Some three million of the nine million people in Haiti are thought to be in need of aid following the devastating earthquake four days ago.
The UN has launched an appeal for $562m (£346m), which it hopes will fund a six-month relief effort to help the injured and those who have lost loved ones, homes and livelihoods.
Because of Haiti's status as the poorest country in the western hemisphere, and owing to past disasters including several hurricanes in 2008, many international charities already had teams on the ground working on aid and reconstruction.
These agencies have mobilised emergency teams in response to the quake.
Medical aid to help treat the many thousands injured has been a priority, with the International Committee of the Red Cross reporting that most hospitals in Port-au-Prince are full or degraded.
The scale of the damage and the fact that it struck the capital city - the centre of resources - was handicapping the relief effort, Medecins Sans Frontieres' Marc Dubois told the BBC.
MSF says it has treated and stabilised more than 1,500 people in the capital since Tuesday's earthquake.
But after all three of its medical facilities in the city were damaged in the earthquake, it has been doing limited work mostly in tented clinics.
"We've got a full inflatable surgical hospital sitting, basically, at the airport, waiting to get on-line and working again," Mr Dubois said.
"This is a race against time - people are injured and need immediate first aid and they need surgery, and we've just now been able to get that going.
"But things like broken bones, real fractures, trauma wounds to the head require a specialised service.
"And to watch your children slowly get infected; if things don't happen right now ... then people are going to die from infections, not from their injuries."
MSF has begun some emergency surgery at Choscal Hospital in Cite Soleil, a slum area where tin-roofed shacks survived better in the quake than the concrete structures in other parts of the city.
The "Doctors Without Borders" charity has also found another site that it hopes to have up and running as an operating block this weekend.
The ICRC and Save the Children, both of which have worked in Haiti for many years, have been distributing medical supplies to hospitals and clinics.
Difficulties getting aid in and out of the capital's overwhelmed airport prompted a Red Cross medical convoy delivery by road on Saturday from the Dominican Republic.
The convoy transported a 50-bed field hospital, surgical teams and an emergency telecoms unit, and the Red Cross says it is planning the delivery of two larger field hospitals.
An ICRC flight carrying 40 tonnes of medical supplies that had been due to arrive on Friday was diverted to the Dominican Republic, and is due to reach Port-au-Prince overland on Sunday.
Care International, whose work in Haiti dates back to the aftermath of Hurricane Hazel in 1954, has identified water and food provision as its top priority in the earthquake's aftermath.
It has shipped 600,000 water purification sachets to Haiti from Panama and plans distribution of 60,000 meals of high-energy biscuits.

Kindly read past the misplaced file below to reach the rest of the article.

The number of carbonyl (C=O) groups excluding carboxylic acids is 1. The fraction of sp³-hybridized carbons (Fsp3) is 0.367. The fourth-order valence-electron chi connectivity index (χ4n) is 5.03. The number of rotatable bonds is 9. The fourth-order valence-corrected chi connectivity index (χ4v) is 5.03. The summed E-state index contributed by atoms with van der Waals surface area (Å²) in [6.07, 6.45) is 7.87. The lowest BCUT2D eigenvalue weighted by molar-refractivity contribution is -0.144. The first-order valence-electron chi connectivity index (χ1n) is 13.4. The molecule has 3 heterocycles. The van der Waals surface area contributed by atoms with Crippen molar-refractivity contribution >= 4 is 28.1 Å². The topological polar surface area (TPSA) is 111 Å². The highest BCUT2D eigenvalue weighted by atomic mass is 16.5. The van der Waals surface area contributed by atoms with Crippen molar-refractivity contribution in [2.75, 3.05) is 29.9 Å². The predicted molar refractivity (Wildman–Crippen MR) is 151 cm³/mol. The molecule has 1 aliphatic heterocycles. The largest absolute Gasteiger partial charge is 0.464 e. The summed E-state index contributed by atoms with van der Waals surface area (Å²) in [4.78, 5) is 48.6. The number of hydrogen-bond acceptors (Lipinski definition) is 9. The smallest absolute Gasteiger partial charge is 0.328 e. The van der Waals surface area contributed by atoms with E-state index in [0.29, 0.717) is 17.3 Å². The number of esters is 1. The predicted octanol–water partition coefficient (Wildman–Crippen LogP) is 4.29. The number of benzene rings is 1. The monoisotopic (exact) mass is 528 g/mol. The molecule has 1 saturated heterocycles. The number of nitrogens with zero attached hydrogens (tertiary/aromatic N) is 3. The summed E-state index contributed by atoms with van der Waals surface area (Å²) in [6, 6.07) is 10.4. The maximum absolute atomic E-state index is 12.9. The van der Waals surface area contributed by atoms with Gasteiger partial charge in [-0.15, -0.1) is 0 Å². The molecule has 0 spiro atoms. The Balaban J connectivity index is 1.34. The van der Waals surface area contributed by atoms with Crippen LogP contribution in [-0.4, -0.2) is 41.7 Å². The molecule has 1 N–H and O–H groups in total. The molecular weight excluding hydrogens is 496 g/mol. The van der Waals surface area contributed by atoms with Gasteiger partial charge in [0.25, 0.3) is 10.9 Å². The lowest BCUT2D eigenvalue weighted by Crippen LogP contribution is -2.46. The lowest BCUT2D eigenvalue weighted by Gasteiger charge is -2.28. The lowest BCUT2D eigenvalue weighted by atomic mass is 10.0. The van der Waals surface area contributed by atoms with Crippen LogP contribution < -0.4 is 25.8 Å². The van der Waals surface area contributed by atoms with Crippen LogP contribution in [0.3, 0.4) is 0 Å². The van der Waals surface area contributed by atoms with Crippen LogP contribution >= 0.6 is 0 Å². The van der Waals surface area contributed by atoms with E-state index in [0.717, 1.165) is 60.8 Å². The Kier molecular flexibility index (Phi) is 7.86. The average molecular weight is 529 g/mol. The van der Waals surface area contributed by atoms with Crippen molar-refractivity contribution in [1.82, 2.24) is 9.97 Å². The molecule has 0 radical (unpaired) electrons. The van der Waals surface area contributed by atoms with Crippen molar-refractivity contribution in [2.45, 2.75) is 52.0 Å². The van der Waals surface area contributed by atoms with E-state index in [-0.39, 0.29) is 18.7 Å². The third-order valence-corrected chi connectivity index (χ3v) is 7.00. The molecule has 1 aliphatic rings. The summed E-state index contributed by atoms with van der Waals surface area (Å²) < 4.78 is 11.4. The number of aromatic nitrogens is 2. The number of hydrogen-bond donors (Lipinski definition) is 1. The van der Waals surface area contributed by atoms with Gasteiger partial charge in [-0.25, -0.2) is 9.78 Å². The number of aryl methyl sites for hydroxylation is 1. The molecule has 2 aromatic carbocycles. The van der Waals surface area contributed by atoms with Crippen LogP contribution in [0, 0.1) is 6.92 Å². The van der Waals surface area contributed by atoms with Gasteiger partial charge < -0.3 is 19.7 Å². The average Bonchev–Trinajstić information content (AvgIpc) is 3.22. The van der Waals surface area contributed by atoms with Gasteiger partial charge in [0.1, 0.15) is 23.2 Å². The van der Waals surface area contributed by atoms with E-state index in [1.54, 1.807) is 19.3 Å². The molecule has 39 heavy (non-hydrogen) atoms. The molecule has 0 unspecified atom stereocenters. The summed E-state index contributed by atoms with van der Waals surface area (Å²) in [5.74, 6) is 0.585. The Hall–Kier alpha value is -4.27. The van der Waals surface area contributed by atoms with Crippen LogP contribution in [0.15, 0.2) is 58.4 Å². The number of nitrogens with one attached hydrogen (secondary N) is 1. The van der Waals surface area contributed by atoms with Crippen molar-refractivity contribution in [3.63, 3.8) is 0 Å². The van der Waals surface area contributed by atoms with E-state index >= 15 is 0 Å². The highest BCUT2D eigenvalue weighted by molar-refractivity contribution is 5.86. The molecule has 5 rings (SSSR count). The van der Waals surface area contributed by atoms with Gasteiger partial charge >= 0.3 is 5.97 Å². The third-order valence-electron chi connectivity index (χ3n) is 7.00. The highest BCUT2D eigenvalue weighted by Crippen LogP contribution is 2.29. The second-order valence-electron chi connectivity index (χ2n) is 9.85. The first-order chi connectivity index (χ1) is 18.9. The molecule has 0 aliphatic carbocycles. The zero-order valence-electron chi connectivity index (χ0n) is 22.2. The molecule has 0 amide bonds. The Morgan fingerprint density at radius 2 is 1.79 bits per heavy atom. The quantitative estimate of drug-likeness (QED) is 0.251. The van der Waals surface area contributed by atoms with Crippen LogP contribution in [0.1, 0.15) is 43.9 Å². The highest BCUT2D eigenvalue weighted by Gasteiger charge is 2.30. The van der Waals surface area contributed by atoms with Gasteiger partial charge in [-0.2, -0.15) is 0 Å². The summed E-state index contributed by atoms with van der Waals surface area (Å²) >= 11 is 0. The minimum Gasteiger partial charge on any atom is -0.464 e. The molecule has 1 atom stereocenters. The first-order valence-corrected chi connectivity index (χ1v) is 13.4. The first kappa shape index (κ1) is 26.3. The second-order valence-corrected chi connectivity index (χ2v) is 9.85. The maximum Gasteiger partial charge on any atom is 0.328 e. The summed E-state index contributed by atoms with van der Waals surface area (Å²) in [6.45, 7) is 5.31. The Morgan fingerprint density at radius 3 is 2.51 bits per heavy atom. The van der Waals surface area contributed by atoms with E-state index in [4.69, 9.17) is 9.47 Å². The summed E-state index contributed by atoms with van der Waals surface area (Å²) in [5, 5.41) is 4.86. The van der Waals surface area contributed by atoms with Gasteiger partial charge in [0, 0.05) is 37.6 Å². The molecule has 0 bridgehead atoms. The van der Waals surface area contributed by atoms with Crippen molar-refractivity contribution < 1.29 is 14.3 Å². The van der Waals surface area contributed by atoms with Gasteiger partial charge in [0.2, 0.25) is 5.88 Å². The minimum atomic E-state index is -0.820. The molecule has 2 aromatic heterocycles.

Another immediate need is supply of body bags, according to project manager Joseph Francoeur Jean in the nearby city of Gonaives, who called the disaster "Haiti's darkest day".
The Haitian government says it has collected 50,000 bodies, although there are fears the death toll could rise to between 100,000 and 200,000.
The day after the earthquake, the ICRC activated a special website to enable people affected by the disaster to get in touch with loved ones.
Of almost 20,000 registered on the site by Saturday, only about 1,400 of those were people inside Haiti letting others know they were safe and well.
The ICRC's Simon Schorno, in Port-au-Prince, said there were about 40 makeshift camps covering every open public space in the city.
"It's utter chaos - there is destruction in every neighbourhood," he said.
"People are walking around, looking for food, for help. Many are wearing facemasks to protect themselves from the smell of decaying bodies. There are no tents, no plastic sheeting, no place to cook and no toilets."
Save the Children said it had been assessing health needs in the temporary camps set up in the worst-hit neighbourhoods.
On the charity's website, emergency team leader Annie Foster described "dazed, dehydrated parents walking the streets with their children, searching for clean water, food, and shelter".
She said the charity was establishing "'safe space' areas for children in these camps, and also beginning child tracing programs to reconnect children who were separated from their families during the emergency".
Save the Children's other work includes:
Eleven ICRC emergency experts have already flown from Geneva, Switzerland, and are on the ground in Port-au-Prince assessing humanitarian needs.
Another specialist team is due to fly out on Sunday, ahead of 14 Emergency Response Units (ERUs) from Red Cross Societies around the world due to arrive in the coming days.
These ERUs will offer medical care, water and sanitation services, as well as setting up two "base camps" to provide logistical and technical support to the relief effort.